We are going to state this very clearly...Backpressure does not increase horsepower. Period.
An often heard statement from the well-informed is "You need a bit of backpressure for an exhaust to work". Usually this comes from someone who is not a tuner or someone who is faced with a situation where he does not have the tools or means to adjust things. Anything you do in the exhaust will change the flows, the pressures, or velocities somewhat. The correct scenario is that the exhaust has to be properly designed and then you optimize the jetting, ecu data inputs, camshafts, port dimensions, valve sizes and the like. The exhaust has to be designed for the intended use.
This all dates from the early 1980's when Supertrapp invented a muffler designed for dirtbikes to trap potential sparks, or burning, carbonized, bits, so it could have US Forrestry Approval for off-road use. The "trapp" tells what the intended purpose was. If you wanted a Harley to barely work you had to stick a couple of pounds, or about 23-25 of these discs in the end of your exhaust. Of course this didn't really work, which is why they ended up putting a hole up the middle anyway. You don't tune an exhaust.
Your engine has 15 psi (1 Bar) of atmospheric pressure sitting at the inlet and another 15 psi lurking at the end of the tailpipe. The inlet stroke creates a pressure differential and the atmosphere goes rushing inward. The exhaust valve opens and there is a pressure rise in the tube followed by a strong vacuum signal as the gases head down the pipe. Note that we said "vacuum signal."
Pressure differentials can be seen in the exhaust of a jet engine. We have a high pressure pulse coming out our exhaust system but it's just not visible as in the photo above.
The pattern of evenly spaced rings sometimes visible in the exhaust of jet engine is typically referred to as shock diamonds or Mach disks. The phenomenon occurs anytime a flow exits a nozzle at supersonic speeds and at a pressure that is different than that of the external atmosphere. Most of us are probably used to seeing shock diamonds occur near sea level during the takeoff of an aircraft, like in the above photo of the SR-71 Blackbird.
Logical extremes are often used to illustrate a point. For those who argue that backpressure can be a help they might say, from an extreme position, "Let's throw away the exhaust system so we have no backpressure at all". They would then conclude that the motor would run like crap and we would agree completely. The only problem is that they haven't gotten rid of backpressure, they simply have introduced 15 psi at the exhaust port and have given up any inertia, gas speeds or vacuum signals that exist in a primary tube.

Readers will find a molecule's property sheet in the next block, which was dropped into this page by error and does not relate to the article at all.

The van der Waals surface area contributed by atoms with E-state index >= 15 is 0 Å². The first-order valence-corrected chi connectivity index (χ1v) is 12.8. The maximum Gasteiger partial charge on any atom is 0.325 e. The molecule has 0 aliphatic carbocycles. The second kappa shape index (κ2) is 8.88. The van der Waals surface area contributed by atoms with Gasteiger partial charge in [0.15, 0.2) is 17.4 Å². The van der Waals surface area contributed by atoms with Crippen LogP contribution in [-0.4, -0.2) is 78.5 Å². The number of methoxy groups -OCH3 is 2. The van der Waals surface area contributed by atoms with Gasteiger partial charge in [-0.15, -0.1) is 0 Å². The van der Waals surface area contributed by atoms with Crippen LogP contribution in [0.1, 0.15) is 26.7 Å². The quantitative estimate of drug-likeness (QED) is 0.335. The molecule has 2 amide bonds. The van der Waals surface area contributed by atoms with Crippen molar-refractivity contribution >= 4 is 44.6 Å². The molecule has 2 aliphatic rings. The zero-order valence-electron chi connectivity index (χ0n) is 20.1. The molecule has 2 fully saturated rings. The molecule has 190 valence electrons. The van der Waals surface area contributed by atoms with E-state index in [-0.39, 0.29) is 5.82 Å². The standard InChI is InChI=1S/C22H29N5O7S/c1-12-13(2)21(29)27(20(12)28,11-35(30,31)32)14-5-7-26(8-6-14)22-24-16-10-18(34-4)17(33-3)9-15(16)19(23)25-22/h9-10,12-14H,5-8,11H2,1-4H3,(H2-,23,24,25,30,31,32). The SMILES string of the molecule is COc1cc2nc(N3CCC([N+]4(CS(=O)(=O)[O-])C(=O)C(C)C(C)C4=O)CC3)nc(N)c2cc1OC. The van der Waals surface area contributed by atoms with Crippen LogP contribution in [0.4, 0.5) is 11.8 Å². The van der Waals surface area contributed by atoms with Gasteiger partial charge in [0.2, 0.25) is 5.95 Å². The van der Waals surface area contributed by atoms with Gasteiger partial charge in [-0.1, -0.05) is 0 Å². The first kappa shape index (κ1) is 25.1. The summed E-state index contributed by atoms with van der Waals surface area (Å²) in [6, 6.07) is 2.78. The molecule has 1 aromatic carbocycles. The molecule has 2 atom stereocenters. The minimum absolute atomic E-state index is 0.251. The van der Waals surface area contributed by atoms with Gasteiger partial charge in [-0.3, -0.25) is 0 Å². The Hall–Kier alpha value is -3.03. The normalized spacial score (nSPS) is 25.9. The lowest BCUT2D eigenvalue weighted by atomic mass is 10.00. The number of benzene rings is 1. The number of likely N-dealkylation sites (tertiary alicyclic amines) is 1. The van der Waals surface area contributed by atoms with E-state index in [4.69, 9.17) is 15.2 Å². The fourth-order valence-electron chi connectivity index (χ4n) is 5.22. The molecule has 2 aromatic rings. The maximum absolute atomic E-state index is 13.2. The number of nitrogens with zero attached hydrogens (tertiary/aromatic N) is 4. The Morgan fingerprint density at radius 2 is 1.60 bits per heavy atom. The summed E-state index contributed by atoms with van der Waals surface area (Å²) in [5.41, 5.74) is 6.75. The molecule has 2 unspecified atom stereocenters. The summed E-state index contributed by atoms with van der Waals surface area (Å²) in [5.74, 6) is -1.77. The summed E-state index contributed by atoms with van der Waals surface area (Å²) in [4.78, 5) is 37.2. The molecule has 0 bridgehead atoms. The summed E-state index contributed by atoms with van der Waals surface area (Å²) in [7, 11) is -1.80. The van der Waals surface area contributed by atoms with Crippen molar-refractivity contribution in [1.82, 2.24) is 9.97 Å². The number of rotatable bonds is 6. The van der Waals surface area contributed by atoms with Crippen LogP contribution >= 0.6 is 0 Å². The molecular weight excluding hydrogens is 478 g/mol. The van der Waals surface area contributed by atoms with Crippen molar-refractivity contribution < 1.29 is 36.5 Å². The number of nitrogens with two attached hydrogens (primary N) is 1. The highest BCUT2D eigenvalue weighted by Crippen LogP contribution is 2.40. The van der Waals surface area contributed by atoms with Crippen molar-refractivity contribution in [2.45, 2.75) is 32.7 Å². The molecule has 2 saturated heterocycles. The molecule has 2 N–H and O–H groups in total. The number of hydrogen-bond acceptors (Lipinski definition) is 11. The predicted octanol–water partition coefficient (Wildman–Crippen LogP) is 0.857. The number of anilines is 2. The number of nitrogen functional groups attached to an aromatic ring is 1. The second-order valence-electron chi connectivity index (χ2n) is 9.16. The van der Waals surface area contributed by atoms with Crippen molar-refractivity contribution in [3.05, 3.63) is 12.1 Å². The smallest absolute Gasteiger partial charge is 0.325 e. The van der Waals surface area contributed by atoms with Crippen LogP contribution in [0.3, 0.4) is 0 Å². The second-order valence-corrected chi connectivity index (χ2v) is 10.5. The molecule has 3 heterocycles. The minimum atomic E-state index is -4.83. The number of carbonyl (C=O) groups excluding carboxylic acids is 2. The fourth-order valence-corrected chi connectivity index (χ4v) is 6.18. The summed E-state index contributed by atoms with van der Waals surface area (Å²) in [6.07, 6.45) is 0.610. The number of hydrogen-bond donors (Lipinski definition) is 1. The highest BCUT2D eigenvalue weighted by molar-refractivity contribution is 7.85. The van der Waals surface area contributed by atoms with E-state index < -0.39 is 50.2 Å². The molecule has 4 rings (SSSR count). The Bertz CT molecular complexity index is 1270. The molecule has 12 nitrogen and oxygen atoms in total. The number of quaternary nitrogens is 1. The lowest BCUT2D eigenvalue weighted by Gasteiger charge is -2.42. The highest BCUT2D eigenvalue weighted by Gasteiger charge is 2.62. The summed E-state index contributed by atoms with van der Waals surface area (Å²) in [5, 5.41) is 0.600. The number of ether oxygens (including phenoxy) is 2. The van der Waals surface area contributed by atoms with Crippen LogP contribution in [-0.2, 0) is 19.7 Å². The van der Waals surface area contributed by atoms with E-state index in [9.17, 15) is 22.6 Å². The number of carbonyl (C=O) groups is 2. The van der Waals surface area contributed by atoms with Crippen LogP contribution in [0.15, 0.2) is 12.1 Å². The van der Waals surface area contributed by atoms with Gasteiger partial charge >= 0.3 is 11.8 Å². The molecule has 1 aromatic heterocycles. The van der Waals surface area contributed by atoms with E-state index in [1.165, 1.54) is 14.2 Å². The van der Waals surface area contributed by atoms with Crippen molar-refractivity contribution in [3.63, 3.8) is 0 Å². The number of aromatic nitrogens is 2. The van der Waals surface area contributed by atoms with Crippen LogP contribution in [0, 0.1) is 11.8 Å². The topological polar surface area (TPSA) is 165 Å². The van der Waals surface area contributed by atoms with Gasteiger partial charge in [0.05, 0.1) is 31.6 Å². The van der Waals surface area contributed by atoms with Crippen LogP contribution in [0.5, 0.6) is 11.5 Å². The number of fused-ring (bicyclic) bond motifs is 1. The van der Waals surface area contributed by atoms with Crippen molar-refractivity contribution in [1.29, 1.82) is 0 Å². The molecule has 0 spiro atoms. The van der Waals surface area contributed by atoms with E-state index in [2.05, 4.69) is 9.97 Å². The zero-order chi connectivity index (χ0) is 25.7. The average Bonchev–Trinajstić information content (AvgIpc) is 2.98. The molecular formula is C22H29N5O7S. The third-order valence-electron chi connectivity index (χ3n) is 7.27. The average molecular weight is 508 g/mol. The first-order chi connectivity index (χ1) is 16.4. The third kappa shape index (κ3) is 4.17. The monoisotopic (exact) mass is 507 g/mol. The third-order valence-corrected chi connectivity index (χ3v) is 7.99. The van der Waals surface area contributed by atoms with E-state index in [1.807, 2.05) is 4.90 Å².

The vacuum signal or low pressure that follows an exhaust event can be used to help scavenge the cylinder during overlap when both exhaust and inlet valves are open. Conversely, during this overlap period, the increase in backpressure can cause these burnt gases to re-enter the combustion chamber and contaminate the inlet charge. Result...loss of power.
The proper way to look at exhausts is to view them as a way to maintain the highest velocity that will not impede flow. As velocity increases the pressure drops and the engine can become more efficient. We have all the variables of length, diameter, rpm, collector size, internal shapes and the reflective waves that all this causes. There is no "one answer".
For those of you who disagree because of anecdotal evidence we would agree with you also. Altering an exhaust's flow can correct someting else like mixure or spark timing. In the end, if you have to throw it off a cliff to win, do it. Only results count and if increasing backpressure helps your situation then do it.
As a final thought...Gale Banks doesn't make money selling increased backpressure exhaust systems. Think about it. That picture above is a dedicated exhaust backpressure gauge. We use them.
Here we can see on this LSR 2-1 Pro Stock Sportster exhaust how turns influence the build up of heat as well as the energy concentrated in the merge collector. We have to clear things like footpegs, master cylinders, highway pegs, brake pedals, air cleaners etc. in our search for power. Testing at Blue Springs Harley Davidson...James.
Heat Barriers versus Chrome
Heat is power and loss of heat means a loss in velocity. People make all sorts of claims about wrapping headers in thermal wrap, applying ceramic coatings both inside and out and the heat retention properties of stainless versus mild steel tubing. Let's get real about this issue...You aren't going to measure the difference between chrome and ceramic coatings and it really boils down to a question of aesthetics and practicality.
In so far as wrapping your headers....don't do it unless you are an Egyptologist and are looking to attract Nefertiti. It looks like crap and there are moisture and corrosion issues as well as premature deteriorization of the base metal.